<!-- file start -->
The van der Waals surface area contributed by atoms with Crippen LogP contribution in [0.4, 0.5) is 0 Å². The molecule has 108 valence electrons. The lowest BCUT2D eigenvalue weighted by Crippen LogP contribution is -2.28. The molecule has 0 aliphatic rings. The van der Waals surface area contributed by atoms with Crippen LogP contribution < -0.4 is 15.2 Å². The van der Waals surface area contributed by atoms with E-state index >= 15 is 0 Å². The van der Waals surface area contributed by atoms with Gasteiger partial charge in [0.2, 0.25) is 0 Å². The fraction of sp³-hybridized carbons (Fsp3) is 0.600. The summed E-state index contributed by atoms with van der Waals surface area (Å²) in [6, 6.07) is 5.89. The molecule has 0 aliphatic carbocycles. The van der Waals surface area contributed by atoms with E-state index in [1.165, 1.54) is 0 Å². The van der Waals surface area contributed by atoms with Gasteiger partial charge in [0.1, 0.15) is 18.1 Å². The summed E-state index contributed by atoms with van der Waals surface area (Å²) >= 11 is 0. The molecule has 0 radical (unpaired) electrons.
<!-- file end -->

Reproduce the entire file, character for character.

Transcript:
The van der Waals surface area contributed by atoms with Crippen LogP contribution in [0.4, 0.5) is 0 Å². The molecule has 108 valence electrons. The lowest BCUT2D eigenvalue weighted by Crippen LogP contribution is -2.28. The molecule has 0 aliphatic rings. The van der Waals surface area contributed by atoms with Crippen LogP contribution < -0.4 is 15.2 Å². The van der Waals surface area contributed by atoms with E-state index >= 15 is 0 Å². The van der Waals surface area contributed by atoms with Gasteiger partial charge in [0.2, 0.25) is 0 Å². The fraction of sp³-hybridized carbons (Fsp3) is 0.600. The summed E-state index contributed by atoms with van der Waals surface area (Å²) in [6, 6.07) is 5.89. The molecule has 0 aliphatic carbocycles. The van der Waals surface area contributed by atoms with E-state index in [1.165, 1.54) is 0 Å². The van der Waals surface area contributed by atoms with Gasteiger partial charge in [0.1, 0.15) is 18.1 Å². The summed E-state index contributed by atoms with van der Waals surface area (Å²) >= 11 is 0. The molecule has 0 radical (unpaired) electrons.